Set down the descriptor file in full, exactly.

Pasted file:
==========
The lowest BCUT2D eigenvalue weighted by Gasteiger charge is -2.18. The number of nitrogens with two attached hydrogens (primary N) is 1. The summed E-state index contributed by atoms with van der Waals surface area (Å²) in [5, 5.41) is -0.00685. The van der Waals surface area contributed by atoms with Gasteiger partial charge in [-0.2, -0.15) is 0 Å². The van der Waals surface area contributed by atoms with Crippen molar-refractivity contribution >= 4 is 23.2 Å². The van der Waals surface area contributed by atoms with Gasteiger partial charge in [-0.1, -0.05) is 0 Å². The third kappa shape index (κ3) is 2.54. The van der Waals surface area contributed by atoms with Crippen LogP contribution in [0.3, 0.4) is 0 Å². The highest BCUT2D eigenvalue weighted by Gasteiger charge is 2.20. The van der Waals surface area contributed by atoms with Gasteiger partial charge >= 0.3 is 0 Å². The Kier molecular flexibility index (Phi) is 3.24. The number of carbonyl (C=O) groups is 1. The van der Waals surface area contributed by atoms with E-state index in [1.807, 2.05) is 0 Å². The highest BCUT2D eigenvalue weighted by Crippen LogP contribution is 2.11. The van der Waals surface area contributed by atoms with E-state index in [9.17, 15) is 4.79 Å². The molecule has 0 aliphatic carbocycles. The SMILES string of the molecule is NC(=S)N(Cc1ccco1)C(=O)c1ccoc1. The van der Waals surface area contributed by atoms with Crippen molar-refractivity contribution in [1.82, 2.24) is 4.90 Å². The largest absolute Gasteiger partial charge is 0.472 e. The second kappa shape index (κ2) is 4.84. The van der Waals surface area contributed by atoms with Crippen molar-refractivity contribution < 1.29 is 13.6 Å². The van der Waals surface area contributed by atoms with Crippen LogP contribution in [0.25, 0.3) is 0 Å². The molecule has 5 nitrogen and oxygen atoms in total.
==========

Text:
The lowest BCUT2D eigenvalue weighted by Gasteiger charge is -2.18. The number of nitrogens with two attached hydrogens (primary N) is 1. The summed E-state index contributed by atoms with van der Waals surface area (Å²) in [5, 5.41) is -0.00685. The van der Waals surface area contributed by atoms with Gasteiger partial charge in [-0.2, -0.15) is 0 Å². The van der Waals surface area contributed by atoms with Crippen molar-refractivity contribution >= 4 is 23.2 Å². The van der Waals surface area contributed by atoms with Gasteiger partial charge in [-0.1, -0.05) is 0 Å². The third kappa shape index (κ3) is 2.54. The van der Waals surface area contributed by atoms with Crippen LogP contribution in [0.3, 0.4) is 0 Å². The highest BCUT2D eigenvalue weighted by Gasteiger charge is 2.20. The van der Waals surface area contributed by atoms with Gasteiger partial charge >= 0.3 is 0 Å². The Kier molecular flexibility index (Phi) is 3.24. The number of carbonyl (C=O) groups is 1. The van der Waals surface area contributed by atoms with E-state index in [1.807, 2.05) is 0 Å². The highest BCUT2D eigenvalue weighted by Crippen LogP contribution is 2.11. The van der Waals surface area contributed by atoms with E-state index in [9.17, 15) is 4.79 Å². The molecule has 0 aliphatic carbocycles. The SMILES string of the molecule is NC(=S)N(Cc1ccco1)C(=O)c1ccoc1. The van der Waals surface area contributed by atoms with Crippen molar-refractivity contribution in [1.82, 2.24) is 4.90 Å². The largest absolute Gasteiger partial charge is 0.472 e. The second kappa shape index (κ2) is 4.84. The van der Waals surface area contributed by atoms with Crippen molar-refractivity contribution < 1.29 is 13.6 Å². The van der Waals surface area contributed by atoms with Crippen LogP contribution in [0.25, 0.3) is 0 Å². The molecule has 5 nitrogen and oxygen atoms in total.